Paladin is at the lobby of the Carleton when a man approaches him and reaches into his jacket. Paladin draws a hidden derringer, but the man takes out a business card and introduces himself as J. Hawkins of London, with the Empire Detective Agency. Once he confirms that Paladin is who he claims, Hawkins says that he's been tracking him from Calcutta. He hands Paladin an envelope and leaves, and the gunslinger opens it. Inside is a bank draft for $1,000 and a message from John Ellsworth, asking Paladin to come to Argus, Texas, to kill a tiger before it kills Ellsworth. Hey Boy sees the letter and warns that tigers carry devils, but Paladin tells him that he's going.
Paladin arrives at Argus and goes to Ellsworth's estate. Ellsworth's servant, Pahndu, comes out with a gun and captures Paladin, but is surprised and pleased when Paladin greets him in Hindi. Pahndu recognizes Paladin and explains that he lived in the village where Paladin visited many years ago, when the hunter disposed of a man-eating tiger. The servant recommended Paladin to Ellsworth, and explains that a tiger is stalking Ellsworth and that Paladin is there to kill it.
Paladin finally gets the chatty Pahndu to take him to Ellsworth, who explains that he hired the detective agency to track down Paladin across the world. He wants to buy Paladin's services and won't take no for an answer. Ellsworth then summons Pahndu and his other servant, a Hindu girl named Lahri. The millionaire enjoys tormenting his servants by keeping them in his employ and separated, even though he knows that they are in love. When a cat comes in through the window, Ellsworth jumps in fright and tells Pahndu to kill it, but Paladin stops the servant and sends the servants away.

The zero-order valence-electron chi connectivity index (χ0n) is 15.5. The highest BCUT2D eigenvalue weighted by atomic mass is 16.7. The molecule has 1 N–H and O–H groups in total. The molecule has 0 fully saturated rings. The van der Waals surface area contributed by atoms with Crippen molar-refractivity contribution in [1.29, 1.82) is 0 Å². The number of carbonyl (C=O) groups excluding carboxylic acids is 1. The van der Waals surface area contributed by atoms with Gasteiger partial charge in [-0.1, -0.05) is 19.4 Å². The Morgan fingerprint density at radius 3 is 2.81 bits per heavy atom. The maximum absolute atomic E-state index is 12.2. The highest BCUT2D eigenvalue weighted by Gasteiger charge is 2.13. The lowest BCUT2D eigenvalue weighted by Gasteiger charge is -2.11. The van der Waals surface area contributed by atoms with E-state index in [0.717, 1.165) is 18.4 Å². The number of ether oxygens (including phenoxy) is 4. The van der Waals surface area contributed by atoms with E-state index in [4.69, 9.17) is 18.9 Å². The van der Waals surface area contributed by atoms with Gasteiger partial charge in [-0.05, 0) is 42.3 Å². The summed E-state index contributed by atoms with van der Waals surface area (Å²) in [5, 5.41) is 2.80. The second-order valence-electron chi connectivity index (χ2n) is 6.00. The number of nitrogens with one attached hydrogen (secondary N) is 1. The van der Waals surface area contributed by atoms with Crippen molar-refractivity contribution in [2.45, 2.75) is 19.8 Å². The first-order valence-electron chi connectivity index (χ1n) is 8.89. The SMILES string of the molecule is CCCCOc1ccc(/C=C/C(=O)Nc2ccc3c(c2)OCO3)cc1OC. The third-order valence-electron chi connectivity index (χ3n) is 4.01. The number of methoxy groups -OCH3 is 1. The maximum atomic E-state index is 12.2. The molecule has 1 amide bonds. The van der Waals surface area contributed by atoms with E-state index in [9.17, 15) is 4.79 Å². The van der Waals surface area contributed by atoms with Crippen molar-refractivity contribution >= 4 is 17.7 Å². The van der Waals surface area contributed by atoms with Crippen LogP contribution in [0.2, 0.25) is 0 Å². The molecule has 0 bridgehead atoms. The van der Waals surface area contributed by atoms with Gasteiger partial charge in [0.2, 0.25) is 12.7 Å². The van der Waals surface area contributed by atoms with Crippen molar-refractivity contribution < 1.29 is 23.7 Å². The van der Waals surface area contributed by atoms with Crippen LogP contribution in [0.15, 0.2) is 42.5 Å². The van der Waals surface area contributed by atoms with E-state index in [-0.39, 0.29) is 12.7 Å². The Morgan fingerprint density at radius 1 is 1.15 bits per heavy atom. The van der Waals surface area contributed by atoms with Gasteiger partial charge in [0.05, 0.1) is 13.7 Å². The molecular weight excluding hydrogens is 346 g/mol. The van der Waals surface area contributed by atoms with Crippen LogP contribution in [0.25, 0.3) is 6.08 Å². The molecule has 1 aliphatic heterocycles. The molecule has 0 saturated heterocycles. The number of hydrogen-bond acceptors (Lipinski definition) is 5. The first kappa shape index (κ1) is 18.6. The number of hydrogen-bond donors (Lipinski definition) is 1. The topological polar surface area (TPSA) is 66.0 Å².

Ellsworth, favoring his gout-ridden leg, starts to rail at Paladin, but Paladin tells the man to sit down. He puts it bluntly that he can't stand Ellsworth, but that he is interested in the Bengali Tiger Curse. Paladin knows of the curse, which causes its victim to become obsessed with tigers until he sees them everywhere. Finally the tiger appears and kills the victim. Ellsworth admits that he's fled to the States to avoid the curse that was put on him in India. When Paladin wonders why he was cursed, Ellsworth prevaricates at first but finally admits that he was tiger-hunting in India but left his prey wounded but alive because he was afraid. It became a man-eater as a result, killing a hundred natives, and the survivors held Ellsworth responsible and cursed him.
Another cat strolls in and Paladin takes pleasure in watching Ellsworth flinch, and reminding him that part of the Tiger Curse is that cats visit the victim. Ellsworth storms up to it but it leaps at him and scratches him. The servants run in and tend to their master's wounds. Ellsworth insists that what is important is his misery, not the natives that died and the curse, and that Paladin should focus on him. Paladin says that he hasn't decided to help Ellsworth, and Ellsworth tells Lahri to bring a Hindu prophecy deck. The millionaire explains that that there is only one tiger card in the deck of cards, and then shuffles and randomly draws the tiger card from it.